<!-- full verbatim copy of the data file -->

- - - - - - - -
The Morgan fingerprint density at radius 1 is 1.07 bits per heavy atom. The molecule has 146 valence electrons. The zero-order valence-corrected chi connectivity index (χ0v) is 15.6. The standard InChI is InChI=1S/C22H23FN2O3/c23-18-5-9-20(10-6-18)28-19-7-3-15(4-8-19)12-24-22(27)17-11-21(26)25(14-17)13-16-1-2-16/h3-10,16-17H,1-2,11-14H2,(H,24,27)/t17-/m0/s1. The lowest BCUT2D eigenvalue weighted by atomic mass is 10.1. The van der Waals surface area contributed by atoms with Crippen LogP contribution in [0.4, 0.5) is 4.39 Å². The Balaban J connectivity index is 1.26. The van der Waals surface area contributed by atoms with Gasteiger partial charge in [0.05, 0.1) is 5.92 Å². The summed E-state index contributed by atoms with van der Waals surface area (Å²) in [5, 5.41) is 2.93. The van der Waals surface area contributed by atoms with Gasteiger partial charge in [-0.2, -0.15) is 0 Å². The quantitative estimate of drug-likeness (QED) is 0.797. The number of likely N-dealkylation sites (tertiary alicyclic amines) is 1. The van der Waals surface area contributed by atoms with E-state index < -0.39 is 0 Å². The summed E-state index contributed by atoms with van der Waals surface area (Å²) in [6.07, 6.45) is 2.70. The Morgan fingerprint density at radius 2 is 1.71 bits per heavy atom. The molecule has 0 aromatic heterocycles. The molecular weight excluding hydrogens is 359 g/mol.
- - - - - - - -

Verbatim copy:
The Morgan fingerprint density at radius 1 is 1.07 bits per heavy atom. The molecule has 146 valence electrons. The zero-order valence-corrected chi connectivity index (χ0v) is 15.6. The standard InChI is InChI=1S/C22H23FN2O3/c23-18-5-9-20(10-6-18)28-19-7-3-15(4-8-19)12-24-22(27)17-11-21(26)25(14-17)13-16-1-2-16/h3-10,16-17H,1-2,11-14H2,(H,24,27)/t17-/m0/s1. The lowest BCUT2D eigenvalue weighted by atomic mass is 10.1. The van der Waals surface area contributed by atoms with Crippen LogP contribution in [0.4, 0.5) is 4.39 Å². The Balaban J connectivity index is 1.26. The van der Waals surface area contributed by atoms with Gasteiger partial charge in [0.05, 0.1) is 5.92 Å². The summed E-state index contributed by atoms with van der Waals surface area (Å²) in [5, 5.41) is 2.93. The van der Waals surface area contributed by atoms with Gasteiger partial charge in [-0.2, -0.15) is 0 Å². The quantitative estimate of drug-likeness (QED) is 0.797. The number of likely N-dealkylation sites (tertiary alicyclic amines) is 1. The van der Waals surface area contributed by atoms with E-state index < -0.39 is 0 Å². The summed E-state index contributed by atoms with van der Waals surface area (Å²) in [6.07, 6.45) is 2.70. The Morgan fingerprint density at radius 2 is 1.71 bits per heavy atom. The molecule has 0 aromatic heterocycles. The molecular weight excluding hydrogens is 359 g/mol.